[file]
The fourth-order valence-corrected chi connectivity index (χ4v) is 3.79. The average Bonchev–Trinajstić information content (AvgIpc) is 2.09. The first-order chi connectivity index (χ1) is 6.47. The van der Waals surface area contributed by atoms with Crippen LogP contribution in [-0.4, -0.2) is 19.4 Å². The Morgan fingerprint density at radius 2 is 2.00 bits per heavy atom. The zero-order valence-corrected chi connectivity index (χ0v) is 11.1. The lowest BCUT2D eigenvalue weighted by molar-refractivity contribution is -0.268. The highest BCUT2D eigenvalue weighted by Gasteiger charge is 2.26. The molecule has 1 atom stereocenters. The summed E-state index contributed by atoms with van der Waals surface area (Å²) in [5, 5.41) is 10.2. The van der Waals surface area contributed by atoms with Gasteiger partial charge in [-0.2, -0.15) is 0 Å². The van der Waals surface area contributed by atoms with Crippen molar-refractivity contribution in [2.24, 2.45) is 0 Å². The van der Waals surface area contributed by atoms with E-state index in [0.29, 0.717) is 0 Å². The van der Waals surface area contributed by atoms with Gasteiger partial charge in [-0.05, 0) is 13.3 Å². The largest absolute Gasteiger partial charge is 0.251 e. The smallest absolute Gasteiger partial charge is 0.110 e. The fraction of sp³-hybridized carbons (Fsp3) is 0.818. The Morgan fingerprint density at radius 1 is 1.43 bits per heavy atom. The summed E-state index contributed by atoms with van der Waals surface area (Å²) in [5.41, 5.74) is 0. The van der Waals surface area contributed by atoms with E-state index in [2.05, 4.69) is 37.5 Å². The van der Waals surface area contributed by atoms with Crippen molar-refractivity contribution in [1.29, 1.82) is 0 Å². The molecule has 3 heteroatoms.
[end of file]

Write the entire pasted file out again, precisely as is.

The fourth-order valence-corrected chi connectivity index (χ4v) is 3.79. The average Bonchev–Trinajstić information content (AvgIpc) is 2.09. The first-order chi connectivity index (χ1) is 6.47. The van der Waals surface area contributed by atoms with Crippen LogP contribution in [-0.4, -0.2) is 19.4 Å². The Morgan fingerprint density at radius 2 is 2.00 bits per heavy atom. The zero-order valence-corrected chi connectivity index (χ0v) is 11.1. The lowest BCUT2D eigenvalue weighted by molar-refractivity contribution is -0.268. The highest BCUT2D eigenvalue weighted by Gasteiger charge is 2.26. The molecule has 1 atom stereocenters. The summed E-state index contributed by atoms with van der Waals surface area (Å²) in [5, 5.41) is 10.2. The van der Waals surface area contributed by atoms with Gasteiger partial charge in [-0.2, -0.15) is 0 Å². The van der Waals surface area contributed by atoms with Crippen molar-refractivity contribution in [2.24, 2.45) is 0 Å². The van der Waals surface area contributed by atoms with E-state index in [0.29, 0.717) is 0 Å². The van der Waals surface area contributed by atoms with Gasteiger partial charge in [-0.05, 0) is 13.3 Å². The largest absolute Gasteiger partial charge is 0.251 e. The smallest absolute Gasteiger partial charge is 0.110 e. The fraction of sp³-hybridized carbons (Fsp3) is 0.818. The Morgan fingerprint density at radius 1 is 1.43 bits per heavy atom. The summed E-state index contributed by atoms with van der Waals surface area (Å²) in [5.41, 5.74) is 0. The van der Waals surface area contributed by atoms with E-state index in [2.05, 4.69) is 37.5 Å². The van der Waals surface area contributed by atoms with Crippen molar-refractivity contribution in [1.29, 1.82) is 0 Å². The molecule has 3 heteroatoms.